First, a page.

A Plan to Decarbonize Europe

After lengthy negotiations, the European Union is one step closer to the goal of becoming carbon neutral within 2050.

Chemical factory in Ludwigshafen Germany
Jul. 18, 2022
By Paolo DeAndreis
Chemical factory in Ludwigshafen Germany

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Heralded as a new begin­ning in the pur­suit to dras­ti­cally reduce green­house gas emis­sions, the Fitfor55 pack­age has been approved by the gov­ern­ments of the European Union after lengthy and com­plex nego­ti­a­tions.

Initially announced last year, the new pack­age aims to reduce emis­sions within the 27-mem­bers’ block by 55 per­cent by 2030.

The world is not wait­ing. The cli­mate cri­sis does not wait. The geopo­lit­i­cal chal­lenges do not wait, and Europe has to show unity, deter­mi­na­tion, global lead­er­ship.- Frans Timmermans, vice-pres­i­dent, European Commission

The agree­men­t’s more ambi­tious goal is to reduce emis­sion vol­umes over time fur­ther and achieve cli­mate neu­tral­ity by 2050, when the E.U. is seques­ter­ing as many car­bon emis­sions as it pro­duced.

One of the most rel­e­vant aspects of the agree­ment is the so-called LULUCF sec­tor reg­u­la­tions, which include land use, land-use change and forestry, com­pris­ing soils, trees, plants, bio­mass and tim­ber.

See Also:Mediterranean Agricultural Biodiversity at Risk, Report Finds

The sec­tor will be asked to achieve 310 mega­tons of net car­bon diox­ide removals, which is 15 per­cent more removals than is cur­rently tak­ing place.

Each mem­ber state will con­tribute a fair share because the ‑310 Mt tar­get will be dis­trib­uted among them based on the recent level of removals or emis­sions and the poten­tial to increase removals fur­ther,” the com­mis­sion wrote in a white paper.

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By 2023, the com­mis­sion will also present a pro­posal to limit non-CO2 emis­sions pro­duced by agri­cul­tural activ­i­ties.

The pro­posed reg­u­la­tion will lead to cli­mate-neu­tral food and bio­mass pro­duc­tion, improve the resilience of forests to cli­mate change, facil­i­tate the restora­tion of degraded ecosys­tems and pro­mote the bio-econ­omy through the use of durable bio-prod­ucts, in full respect of eco­log­i­cal prin­ci­ples fos­ter­ing bio­di­ver­sity,” the com­mis­sion stated.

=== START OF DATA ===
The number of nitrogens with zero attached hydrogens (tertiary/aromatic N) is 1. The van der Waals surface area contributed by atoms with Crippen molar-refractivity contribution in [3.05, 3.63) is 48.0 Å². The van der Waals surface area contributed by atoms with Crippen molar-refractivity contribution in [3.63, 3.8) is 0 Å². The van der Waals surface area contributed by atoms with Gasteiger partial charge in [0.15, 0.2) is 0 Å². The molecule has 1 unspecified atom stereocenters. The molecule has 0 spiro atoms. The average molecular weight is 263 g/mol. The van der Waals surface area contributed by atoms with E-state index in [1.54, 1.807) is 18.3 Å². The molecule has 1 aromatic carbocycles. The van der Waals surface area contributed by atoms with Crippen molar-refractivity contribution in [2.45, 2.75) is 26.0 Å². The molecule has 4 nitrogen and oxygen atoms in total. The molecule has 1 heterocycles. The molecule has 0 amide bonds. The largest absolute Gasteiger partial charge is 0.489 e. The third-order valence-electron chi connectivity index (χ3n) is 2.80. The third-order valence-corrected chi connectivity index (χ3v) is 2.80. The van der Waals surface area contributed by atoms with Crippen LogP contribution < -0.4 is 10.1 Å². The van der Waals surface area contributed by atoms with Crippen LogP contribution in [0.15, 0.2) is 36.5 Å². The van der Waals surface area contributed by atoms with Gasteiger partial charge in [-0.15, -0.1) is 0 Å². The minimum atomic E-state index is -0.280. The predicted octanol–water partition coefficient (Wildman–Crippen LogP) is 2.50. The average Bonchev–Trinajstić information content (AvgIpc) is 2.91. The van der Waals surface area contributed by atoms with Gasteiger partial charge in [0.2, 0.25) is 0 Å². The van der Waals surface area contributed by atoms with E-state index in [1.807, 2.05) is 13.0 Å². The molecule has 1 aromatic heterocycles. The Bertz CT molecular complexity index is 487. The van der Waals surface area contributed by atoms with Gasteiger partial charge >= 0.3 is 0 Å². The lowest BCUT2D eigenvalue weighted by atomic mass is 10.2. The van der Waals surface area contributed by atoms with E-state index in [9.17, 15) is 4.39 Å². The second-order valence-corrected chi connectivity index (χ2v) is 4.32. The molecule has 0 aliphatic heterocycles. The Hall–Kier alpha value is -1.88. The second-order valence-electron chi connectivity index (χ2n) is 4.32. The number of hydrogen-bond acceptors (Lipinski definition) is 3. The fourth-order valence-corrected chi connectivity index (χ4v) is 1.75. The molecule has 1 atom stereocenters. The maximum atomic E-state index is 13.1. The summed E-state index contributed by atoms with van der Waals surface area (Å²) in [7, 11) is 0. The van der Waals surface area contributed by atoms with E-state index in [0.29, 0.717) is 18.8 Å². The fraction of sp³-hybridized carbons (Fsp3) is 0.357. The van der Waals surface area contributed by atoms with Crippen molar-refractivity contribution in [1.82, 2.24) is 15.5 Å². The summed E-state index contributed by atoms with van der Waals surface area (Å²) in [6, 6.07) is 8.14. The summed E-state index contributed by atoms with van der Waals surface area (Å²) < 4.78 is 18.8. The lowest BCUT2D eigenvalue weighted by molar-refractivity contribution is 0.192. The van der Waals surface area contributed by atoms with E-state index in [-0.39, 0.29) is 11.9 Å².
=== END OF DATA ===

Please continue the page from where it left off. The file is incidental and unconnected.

One of the crit­i­cal deci­sions of the new agree­ment is the cen­tral role attrib­uted by the mem­ber states to the E.U. Emission Trading System (ETS), a car­bon mar­ket set up in 2005 and con­sid­ered by the European Commission to be a cor­ner­stone in the strug­gle against cli­mate change. It aims to com­pen­sate for car­bon emis­sions from energy-inten­sive indus­tries and the power gen­er­a­tion sec­tor.

The core of ETS is a cap and trade prin­ci­ple, where the cap is the max­i­mum amount of emis­sions that an instal­la­tion cov­ered by ETS can pro­duce.

Those instal­la­tions can trade the ETS allowances they might have in excess among them­selves. But, at the end of each year, they risk heavy fines should their allowances not be suf­fi­cient to cover their emis­sions.

The new agree­ment pro­vides a one-time reduc­tion of allowances and fur­ther reduces them by 4.2 per­cent every year.

Approximately 40 per­cent of E.U. power and energy-inten­sive plants cur­rently oper­ate within ETS. By 2030, E.U. gov­ern­ments believe that the sec­tors cov­ered by ETS will have reduced their emis­sions by 61 per­cent.

Sectors not cov­ered by ETS, such as agri­cul­ture, domes­tic mar­itime trans­port, waste and small indus­tries, will be required to slash emis­sions by 40 per­cent com­pared to the 2005 mea­sure­ments. The non-ETS sec­tors are cred­ited for 60 per­cent of the over­all emis­sions within the union.

One of the most con­tro­ver­sial areas of the pack­age is the Social Climate Fund, a €59 bil­lion E.U. fund designed to shield vul­ner­a­ble house­holds from the impact of car­bon costs as prices for build­ings, trans­port, and more will be affected by the new poli­cies.

The fund will pro­vide finan­cial sup­port to mem­ber states to finance the mea­sures and invest­ments iden­ti­fied in their plans, to increase the energy effi­ciency of build­ings, the ren­o­va­tion of build­ings, the decar­boniza­tion of heat­ing and air-con­di­tion­ing in build­ings and the uptake of zero-emis­sion and low-emis­sion mobil­ity and trans­port, includ­ing mea­sures pro­vid­ing direct income sup­port in a tem­po­rary and lim­ited man­ner,” the E.U. Council wrote.

Other aspects of the agree­ment require cars man­u­fac­tured after 2035 to pro­duce no CO2 emis­sions, while other reg­u­la­tions will push for emis­sions reduc­tion in avi­a­tion and mar­itime ship­ping sec­tors.

The agree­ment is now on the Agenda of the European Parliament, which will dis­cuss the deci­sions of the E.U. gov­ern­ments, pro­pose even­tual mod­i­fi­ca­tions to the pack­age and then vote on the whole project.

We now have a com­mon posi­tion on these major issues from the Council, from the European Parliament, which will give us the pos­si­bil­ity to start the nego­ti­a­tions with a very short dead­line. And we need that,” Frans Timmermans, European Commission vice-pres­i­dent in charge of the European Green Deal, told EuroNews.

The world is not wait­ing,” he con­cluded. The cli­mate cri­sis does not wait. The geopo­lit­i­cal chal­lenges do not wait, and Europe has to show unity, deter­mi­na­tion, global lead­er­ship.”



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